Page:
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Labour unveils election manifesto

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Planning permission reforms to spur housebuilding, a ‘swift decision’ on airport capacity and devolving £30bn in central government funding feature in the Labour Party’s 2015 election manifesto

Almost all of the headline pledges in the 86-page document Britain can be better have been trailed in recent months, including the creation of a new local-authority level ‘independent director of school standards’ role, which would include responsibility for commissioning new schools.

At a launch rally in Manchester, Labour leader Ed Miliband said the party’s proposals were fully costed and represented a return to fairness for ordinary people.

‘This plan shows there is no trade-off between being disciplined and making a difference,’ he said.

RIBA president Stephen Hodder welcomed promises on house-building, but cautioned that schools-captial funding needed to be protected as well the wider education budget. He also urged the next government to review aspects of the Coalition’s National Planning Policy Framework.  

Key Labour commitments

Infrastructure: Labour would set up an independent National Infrastructure Commission to assess how to meet the country’s needs – including monitoring implementation and holding the government to account. The commission would ‘prioritise investment in flood prevention’. The party said it would continue to support the construction of HS2 but endeavour to ‘keep costs down’. It pledged a ‘swift decision’ on expanding airport capacity following the report of the Davies Commission.

Schools: Labour would ‘protect’ the entire education budget ‘so that it rises with inflation’ but makes no guarantees within that on funding for new schools or school refurbishment and expansion. It would introduce a new local-authority level role of ‘independent director of school standards’, whose remit would include commissioning new schools in areas of shortage. The Coalition’s Free Schools programme would be ‘ended’.

Housing: Unspecified measures to ‘give local communities new powers to provide the homes they need, in the places they want’; a pledge to increase housebuilding to 200,000 new units a year by 2020; and empowering local authorities to give first-time buyers ‘first call’ on new homes built in housing-growth areas. As recommended in last year’s Lyons Review, councils would also receive ‘use it or lose it’ powers to encourage developers to build. As announced last week, money used in new Help to Buy ISAs would be invested in the housing supply.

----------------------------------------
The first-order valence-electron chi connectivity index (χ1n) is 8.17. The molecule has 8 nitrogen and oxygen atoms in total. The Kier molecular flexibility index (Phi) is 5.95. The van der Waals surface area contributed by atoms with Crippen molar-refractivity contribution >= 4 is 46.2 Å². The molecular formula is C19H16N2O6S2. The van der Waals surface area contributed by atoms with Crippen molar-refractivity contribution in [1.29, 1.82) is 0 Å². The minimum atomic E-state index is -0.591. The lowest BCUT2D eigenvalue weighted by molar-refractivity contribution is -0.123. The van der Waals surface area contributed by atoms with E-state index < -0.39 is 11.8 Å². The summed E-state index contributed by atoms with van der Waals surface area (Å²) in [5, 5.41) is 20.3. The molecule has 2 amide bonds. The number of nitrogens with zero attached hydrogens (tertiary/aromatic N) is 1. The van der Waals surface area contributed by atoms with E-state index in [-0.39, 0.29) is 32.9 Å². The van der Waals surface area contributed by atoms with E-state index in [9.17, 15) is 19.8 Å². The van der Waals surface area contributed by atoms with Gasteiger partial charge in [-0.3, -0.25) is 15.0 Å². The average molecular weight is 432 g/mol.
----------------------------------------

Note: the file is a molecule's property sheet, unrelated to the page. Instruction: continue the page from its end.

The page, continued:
Devolution: Labour said it would transfer £30bn of funding to city and county regions with an English Devolution Act that would also include new powers over economic development and housing.

RIBA president Stephen Hodder responds

School-building: ‘Labour’s commitment to protect the schools budget must be accompanied by an acknowledgement of the need to invest in the UK’s schools estate. We face a growing shortage of school places and 80% of our school buildings are in poor condition, failing the students and teachers trying to learn and teach in them. Well-designed buildings improve well-being and cut maintenance costs – vital to the long-term future of the UK’s education system.’

Housing: ‘We welcome the idea that homes should be built where people want to live and shape their communities. The RIBA believes that, to deliver truly affordable housing, the government needs to remove the local authority borrowing cap on Housing Revenue Account receipts.’

Flood defences: ‘The next government should provide real security for communities in areas affected by flooding by introducing legislation committing successive UK governments to build flooding resilience as a strategic priority over the next 100 years. We welcome Labour’s commitments to prioritise investment in flood prevention to better protect communities.’

Planning: ‘The next government should review the National Policy Planning Framework to ensure that it balances the tenets of sustainability. In particular we need to see stronger guidance on viability negotiations to tackle the delays in the current system.’

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Readers' comments (1)

  • Ben Derbyshire

    With the abandonment by the Coalition of
    sub regional planning, with the desperate pursuit of votes from the political middle ground and such wide
    disagreement on the issue, we are completely disabled by the fragmentation of power and authority between central government (The Treasury controls 95% of public investment decisions in London compared to the Bourse’s 15% in Paris Region) and the UK's city regions.
    At The Housing Forum and the London Society
    we agree with Stephen Hodder that there should be more spending autonomy at local level, but we would go further. We need a Royal Commission on the effective
    governance of planning and housing to break through to the level of intervention and degree of compulsion required to
    make progress. This would extend beyond the
    questions raised by the current mayoralty’s calls
    for more powers for local tax and spend to propose
    political structures for a city capable of determining
    for itself where and how to set the boundary between
    its built footprint and an enhanced, accessible, more
    bio-diverse and sustainable green belt.
    Ben Derbyshire,
    Managing Partner HTA Design LLP
    Chair, The Housing Form.

    Unsuitable or offensive? Report this comment

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